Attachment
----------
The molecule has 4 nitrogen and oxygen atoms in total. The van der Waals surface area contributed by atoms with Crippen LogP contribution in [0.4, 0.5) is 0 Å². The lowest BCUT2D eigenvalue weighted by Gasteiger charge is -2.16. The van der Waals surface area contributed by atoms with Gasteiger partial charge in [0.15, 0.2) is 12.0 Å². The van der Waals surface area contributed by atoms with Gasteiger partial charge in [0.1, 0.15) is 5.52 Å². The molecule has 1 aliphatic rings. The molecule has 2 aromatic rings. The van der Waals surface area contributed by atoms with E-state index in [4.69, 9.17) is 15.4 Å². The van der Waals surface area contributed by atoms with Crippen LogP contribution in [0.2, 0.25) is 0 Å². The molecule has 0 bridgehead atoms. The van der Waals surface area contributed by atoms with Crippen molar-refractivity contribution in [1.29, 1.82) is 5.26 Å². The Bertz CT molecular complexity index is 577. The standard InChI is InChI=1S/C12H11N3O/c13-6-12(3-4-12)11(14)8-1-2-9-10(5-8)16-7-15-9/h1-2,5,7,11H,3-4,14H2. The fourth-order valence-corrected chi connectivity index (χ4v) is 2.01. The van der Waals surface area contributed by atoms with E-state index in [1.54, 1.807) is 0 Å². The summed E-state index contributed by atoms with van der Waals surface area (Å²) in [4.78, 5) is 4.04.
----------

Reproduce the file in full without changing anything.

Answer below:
The molecule has 4 nitrogen and oxygen atoms in total. The van der Waals surface area contributed by atoms with Crippen LogP contribution in [0.4, 0.5) is 0 Å². The lowest BCUT2D eigenvalue weighted by Gasteiger charge is -2.16. The van der Waals surface area contributed by atoms with Gasteiger partial charge in [0.15, 0.2) is 12.0 Å². The van der Waals surface area contributed by atoms with Gasteiger partial charge in [0.1, 0.15) is 5.52 Å². The molecule has 1 aliphatic rings. The molecule has 2 aromatic rings. The van der Waals surface area contributed by atoms with E-state index in [4.69, 9.17) is 15.4 Å². The van der Waals surface area contributed by atoms with Crippen LogP contribution in [0.2, 0.25) is 0 Å². The molecule has 0 bridgehead atoms. The van der Waals surface area contributed by atoms with Crippen molar-refractivity contribution in [1.29, 1.82) is 5.26 Å². The Bertz CT molecular complexity index is 577. The standard InChI is InChI=1S/C12H11N3O/c13-6-12(3-4-12)11(14)8-1-2-9-10(5-8)16-7-15-9/h1-2,5,7,11H,3-4,14H2. The fourth-order valence-corrected chi connectivity index (χ4v) is 2.01. The van der Waals surface area contributed by atoms with E-state index in [1.54, 1.807) is 0 Å². The summed E-state index contributed by atoms with van der Waals surface area (Å²) in [4.78, 5) is 4.04.